Counseling Services

The Michigan State University Counseling Center offers the following information for parents and guardians:

The college years can be a time of both excitement and stress for students and their parents. Students face numerous challenges while at college, such as choosing and preparing for a career path, developing peer and romantic relationships, and learning about their own unique values and identities. Sometimes these challenges can lead to difficulties.

Problems that students sometimes experience while in college include difficulties with depression, anxiety, stress management, substance abuse, eating/body image issues, or relationship concerns. Learning or attention-related problems also occasionally arise during the college years. If these problems are not addressed, they may result in emotional, academic, or social difficulties for the student. The Counseling Center can often help students resolve their concerns so they can feel better and get “back on track” with their academic work.

Often, parents are among the first people to notice when their student is experiencing difficulties. If this happens, parents are encouraged to contact the Counseling Center to discuss strategies for helping their student. Such strategies may include encouraging the student to take advantage of on-campus resources such as the Counseling Center.

We recommend parents explore the Student Services website to learn more about the specific services we offer at the MSU Counseling Center.

Mental Health Emergencies

If you believe that your student is experiencing a mental health emergency (that is, their safety is at immediate risk), call for help immediately or click here for the on- and off-campus emergency numbers.

Wanting to assist your student?

If you are concerned about your student’s mental health, the MSU Counseling Center offers the following strategies for having a discussion with your student about mental health:

  • Offer Supportive Feedback:  In a supportive manner, let your student know the reasons you are concerned. Be sure to be specific about what you have observed.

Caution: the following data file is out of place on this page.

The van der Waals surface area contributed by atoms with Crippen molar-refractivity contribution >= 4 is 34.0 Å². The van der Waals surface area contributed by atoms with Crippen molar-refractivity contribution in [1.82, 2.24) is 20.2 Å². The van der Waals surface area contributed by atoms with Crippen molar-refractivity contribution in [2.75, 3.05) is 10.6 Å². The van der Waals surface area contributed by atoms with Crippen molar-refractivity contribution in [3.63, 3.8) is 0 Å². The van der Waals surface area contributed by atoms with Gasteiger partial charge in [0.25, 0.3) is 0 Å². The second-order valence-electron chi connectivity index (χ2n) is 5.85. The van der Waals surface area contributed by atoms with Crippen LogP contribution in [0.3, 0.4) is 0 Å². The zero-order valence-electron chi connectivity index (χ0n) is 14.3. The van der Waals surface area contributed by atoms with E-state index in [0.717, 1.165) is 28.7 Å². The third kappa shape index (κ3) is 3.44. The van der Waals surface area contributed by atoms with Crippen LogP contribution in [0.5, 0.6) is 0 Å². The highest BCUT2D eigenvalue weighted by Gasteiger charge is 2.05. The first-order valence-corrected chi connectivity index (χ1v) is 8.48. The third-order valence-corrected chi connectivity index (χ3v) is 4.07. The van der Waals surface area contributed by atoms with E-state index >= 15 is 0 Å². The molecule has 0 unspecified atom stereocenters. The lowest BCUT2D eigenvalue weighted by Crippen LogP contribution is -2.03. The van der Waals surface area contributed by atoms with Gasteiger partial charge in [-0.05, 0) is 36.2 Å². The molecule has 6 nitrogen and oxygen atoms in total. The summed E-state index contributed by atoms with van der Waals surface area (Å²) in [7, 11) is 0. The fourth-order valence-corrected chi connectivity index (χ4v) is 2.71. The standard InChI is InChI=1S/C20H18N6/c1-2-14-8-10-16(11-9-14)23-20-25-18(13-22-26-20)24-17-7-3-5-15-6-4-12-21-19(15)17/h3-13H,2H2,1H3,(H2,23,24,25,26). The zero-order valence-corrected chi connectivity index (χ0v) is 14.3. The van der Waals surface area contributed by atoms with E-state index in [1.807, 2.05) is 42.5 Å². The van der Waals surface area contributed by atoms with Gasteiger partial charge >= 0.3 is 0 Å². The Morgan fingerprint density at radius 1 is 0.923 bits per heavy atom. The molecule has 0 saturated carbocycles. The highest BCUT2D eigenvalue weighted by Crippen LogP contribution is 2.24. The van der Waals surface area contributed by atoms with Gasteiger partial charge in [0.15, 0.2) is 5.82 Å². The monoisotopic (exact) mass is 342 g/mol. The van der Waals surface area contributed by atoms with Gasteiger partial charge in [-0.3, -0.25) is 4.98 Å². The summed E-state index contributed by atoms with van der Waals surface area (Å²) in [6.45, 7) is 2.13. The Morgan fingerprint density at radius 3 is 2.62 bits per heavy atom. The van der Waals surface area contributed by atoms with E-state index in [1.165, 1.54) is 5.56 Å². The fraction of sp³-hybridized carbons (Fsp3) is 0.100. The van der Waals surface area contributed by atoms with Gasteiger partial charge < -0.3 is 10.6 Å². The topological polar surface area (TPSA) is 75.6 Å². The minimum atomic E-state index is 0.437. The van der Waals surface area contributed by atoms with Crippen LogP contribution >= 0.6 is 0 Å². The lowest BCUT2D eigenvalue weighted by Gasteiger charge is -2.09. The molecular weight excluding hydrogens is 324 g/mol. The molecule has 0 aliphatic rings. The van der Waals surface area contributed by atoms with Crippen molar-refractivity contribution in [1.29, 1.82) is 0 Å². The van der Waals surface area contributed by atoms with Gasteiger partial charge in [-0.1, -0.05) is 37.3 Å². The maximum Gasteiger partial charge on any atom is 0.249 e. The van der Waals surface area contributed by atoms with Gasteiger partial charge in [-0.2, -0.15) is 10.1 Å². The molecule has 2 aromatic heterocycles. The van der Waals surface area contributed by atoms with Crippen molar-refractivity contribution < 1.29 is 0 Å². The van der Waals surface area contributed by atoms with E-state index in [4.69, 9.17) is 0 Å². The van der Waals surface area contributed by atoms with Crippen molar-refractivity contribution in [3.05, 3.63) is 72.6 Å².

• Normalize the Student’s Experience:  It is not unusual for students to have their first encounter with depression or anxiety during this time of transition and life changes. It may help your student know that because college can be stressful, many students experience some temporary depression or anxiety while in college.
  • Clarify Expectations and Roles:  College is a time when students and their parents experience changes in their roles and expectations for each other. In most cases, students benefit when parents and students clarify their expectations as well as the consequences of not meeting these expectations.
  • Encourage the Student to Meet with a Counselor:  It might help your student to know that they may come to the Counseling Center for one session to see whether or not counseling is the right solution for them. In other words, coming to the Counseling Center for a consultation meeting does not obligate the student to continue in counseling. Our staff are interested in helping each student determine what interventions might work best for them. Sometimes counseling is a good strategy; at other times, non-counseling strategies are more helpful.